Turning History's Page

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Conservator Marjorie B. Cohn, with the tools of her trade, meticulously restored the fragile newspapers, shown below in their initial deteriorated condition.
image of torn newspaper before restoration

In her book, Laurel Thatcher Ulrich describes the conservation work undertaken by Marjorie B. Cohn, then the conservator of works of art on paper at the Center for Conservation and Technical Studies at the Fogg Art Museum, and now Weyerhaeuser curator of prints in the Harvard University Art Museums.


She began by taking photographs of the interior to document the exact placement of the papers, then removed and replaced them, backing them with an acid-free lining. The most difficult task was to lift the paper from the basket without creating further damage. Working sheet by sheet, she applied a poultice designed to dissolve the paste underneath the paper without damaging the paper itself. Because early-nineteenth-century paper was made from rags rather than the wood pulp that became common later, it is remarkably tough. The conservator was able to tease the papers off the basket onto a fabric support and then wash them in several changes of hot water, reversing them onto a sheet of Mylar to scrape away any remaining residue. Finally, she lined them with a transparent tissue and reapplied them to the basket in their original order, using the photographs and carefully drawn "map" as her guide.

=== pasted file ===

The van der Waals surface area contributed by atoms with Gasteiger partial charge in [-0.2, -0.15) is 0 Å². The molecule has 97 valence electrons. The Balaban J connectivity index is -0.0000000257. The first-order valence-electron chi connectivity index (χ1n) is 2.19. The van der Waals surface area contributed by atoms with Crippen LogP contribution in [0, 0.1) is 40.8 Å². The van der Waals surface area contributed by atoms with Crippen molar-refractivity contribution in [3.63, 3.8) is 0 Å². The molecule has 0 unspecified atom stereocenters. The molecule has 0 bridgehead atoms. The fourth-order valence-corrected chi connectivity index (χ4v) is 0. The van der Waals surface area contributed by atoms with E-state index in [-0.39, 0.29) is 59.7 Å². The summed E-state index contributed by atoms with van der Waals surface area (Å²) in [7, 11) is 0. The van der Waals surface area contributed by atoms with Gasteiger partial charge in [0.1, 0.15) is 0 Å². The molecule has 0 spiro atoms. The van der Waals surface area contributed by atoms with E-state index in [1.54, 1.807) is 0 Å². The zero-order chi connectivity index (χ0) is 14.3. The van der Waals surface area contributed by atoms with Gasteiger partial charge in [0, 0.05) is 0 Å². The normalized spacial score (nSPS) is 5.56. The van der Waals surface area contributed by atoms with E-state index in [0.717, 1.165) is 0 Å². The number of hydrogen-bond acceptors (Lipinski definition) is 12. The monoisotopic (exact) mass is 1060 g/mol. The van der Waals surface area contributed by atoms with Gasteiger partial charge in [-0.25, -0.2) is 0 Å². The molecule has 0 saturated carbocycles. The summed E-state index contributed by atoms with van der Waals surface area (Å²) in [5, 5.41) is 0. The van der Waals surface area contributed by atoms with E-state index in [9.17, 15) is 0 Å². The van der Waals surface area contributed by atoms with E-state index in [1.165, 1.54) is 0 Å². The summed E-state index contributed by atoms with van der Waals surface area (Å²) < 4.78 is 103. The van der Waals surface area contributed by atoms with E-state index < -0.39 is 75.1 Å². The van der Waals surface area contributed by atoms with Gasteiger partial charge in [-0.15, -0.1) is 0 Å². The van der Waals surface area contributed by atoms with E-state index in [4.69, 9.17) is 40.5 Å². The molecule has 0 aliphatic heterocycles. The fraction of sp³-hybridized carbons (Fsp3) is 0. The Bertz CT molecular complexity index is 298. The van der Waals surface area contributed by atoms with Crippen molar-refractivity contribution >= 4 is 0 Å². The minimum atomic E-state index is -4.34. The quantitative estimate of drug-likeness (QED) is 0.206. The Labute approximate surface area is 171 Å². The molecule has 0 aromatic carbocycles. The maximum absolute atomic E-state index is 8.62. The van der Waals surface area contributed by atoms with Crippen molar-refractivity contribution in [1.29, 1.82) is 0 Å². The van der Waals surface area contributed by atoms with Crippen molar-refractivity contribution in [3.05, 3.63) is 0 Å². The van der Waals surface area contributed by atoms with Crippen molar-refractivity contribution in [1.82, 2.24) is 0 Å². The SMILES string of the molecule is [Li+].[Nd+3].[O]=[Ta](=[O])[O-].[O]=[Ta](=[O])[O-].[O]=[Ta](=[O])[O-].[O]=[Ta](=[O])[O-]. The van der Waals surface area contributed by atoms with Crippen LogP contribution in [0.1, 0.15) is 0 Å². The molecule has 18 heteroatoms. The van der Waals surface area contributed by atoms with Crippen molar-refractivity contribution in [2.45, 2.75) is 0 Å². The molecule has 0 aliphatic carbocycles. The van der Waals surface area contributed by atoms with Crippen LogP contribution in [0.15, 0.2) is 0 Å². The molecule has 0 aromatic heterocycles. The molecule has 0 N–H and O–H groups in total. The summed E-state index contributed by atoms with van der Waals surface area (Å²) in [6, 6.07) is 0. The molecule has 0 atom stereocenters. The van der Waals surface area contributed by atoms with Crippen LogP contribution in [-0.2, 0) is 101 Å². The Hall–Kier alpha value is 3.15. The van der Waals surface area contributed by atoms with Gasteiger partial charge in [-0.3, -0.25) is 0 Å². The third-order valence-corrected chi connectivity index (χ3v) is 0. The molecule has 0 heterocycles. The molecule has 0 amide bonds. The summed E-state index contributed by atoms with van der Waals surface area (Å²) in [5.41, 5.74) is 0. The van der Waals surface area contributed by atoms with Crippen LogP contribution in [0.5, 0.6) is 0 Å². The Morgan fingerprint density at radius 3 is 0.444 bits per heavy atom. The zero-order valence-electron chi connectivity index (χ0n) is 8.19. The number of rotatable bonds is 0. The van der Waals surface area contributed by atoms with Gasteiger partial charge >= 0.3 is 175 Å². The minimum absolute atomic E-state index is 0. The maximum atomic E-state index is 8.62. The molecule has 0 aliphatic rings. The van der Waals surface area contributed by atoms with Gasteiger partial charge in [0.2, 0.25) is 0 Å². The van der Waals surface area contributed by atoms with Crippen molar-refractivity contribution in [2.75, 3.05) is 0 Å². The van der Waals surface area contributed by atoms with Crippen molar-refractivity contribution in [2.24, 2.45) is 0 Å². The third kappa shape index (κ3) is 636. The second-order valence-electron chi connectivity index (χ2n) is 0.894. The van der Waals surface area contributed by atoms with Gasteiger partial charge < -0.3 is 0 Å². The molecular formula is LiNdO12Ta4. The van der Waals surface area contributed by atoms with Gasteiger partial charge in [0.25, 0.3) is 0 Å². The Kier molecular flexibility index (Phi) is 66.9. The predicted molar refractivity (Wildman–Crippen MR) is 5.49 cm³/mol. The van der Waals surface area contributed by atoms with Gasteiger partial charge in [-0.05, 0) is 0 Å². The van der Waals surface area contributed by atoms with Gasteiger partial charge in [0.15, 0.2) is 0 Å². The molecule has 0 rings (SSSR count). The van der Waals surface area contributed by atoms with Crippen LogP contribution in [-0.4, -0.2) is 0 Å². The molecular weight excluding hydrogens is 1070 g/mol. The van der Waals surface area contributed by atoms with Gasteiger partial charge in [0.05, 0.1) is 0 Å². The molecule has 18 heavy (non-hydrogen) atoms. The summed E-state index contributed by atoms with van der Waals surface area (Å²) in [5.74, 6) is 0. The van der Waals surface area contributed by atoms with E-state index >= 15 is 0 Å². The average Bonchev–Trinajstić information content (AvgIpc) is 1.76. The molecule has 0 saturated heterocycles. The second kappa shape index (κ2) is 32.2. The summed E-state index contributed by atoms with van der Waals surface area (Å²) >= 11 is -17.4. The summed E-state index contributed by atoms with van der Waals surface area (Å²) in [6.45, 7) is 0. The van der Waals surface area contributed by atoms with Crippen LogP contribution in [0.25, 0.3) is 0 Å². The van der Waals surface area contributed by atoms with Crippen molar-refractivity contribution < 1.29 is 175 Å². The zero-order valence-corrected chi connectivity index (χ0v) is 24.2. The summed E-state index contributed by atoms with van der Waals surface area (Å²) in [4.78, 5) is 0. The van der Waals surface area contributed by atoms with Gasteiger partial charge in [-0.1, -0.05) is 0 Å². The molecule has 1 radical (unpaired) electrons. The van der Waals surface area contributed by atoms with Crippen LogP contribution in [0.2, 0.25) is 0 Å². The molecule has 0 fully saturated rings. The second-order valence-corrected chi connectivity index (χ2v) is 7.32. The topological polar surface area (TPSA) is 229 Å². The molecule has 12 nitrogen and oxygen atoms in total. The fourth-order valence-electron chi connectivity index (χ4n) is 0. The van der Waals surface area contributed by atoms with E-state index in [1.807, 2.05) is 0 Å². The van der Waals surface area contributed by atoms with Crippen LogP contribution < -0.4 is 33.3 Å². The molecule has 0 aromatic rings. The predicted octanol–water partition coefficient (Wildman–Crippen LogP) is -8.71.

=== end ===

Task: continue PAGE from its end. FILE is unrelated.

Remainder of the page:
For the museum conservator, the basket offered both a technical challenge and an opportunity to restore the integrity of an engaging artifact. Like the person who first lined the basket, she was more interested in the fabric of the newspapers than in their content. But in the course of her work, she exposed at least for a moment a fascinating story on the back of the sheet lining the lid. This story connects our basket with a central theme in New England history and folklore, the myth of the disappearing Indian.


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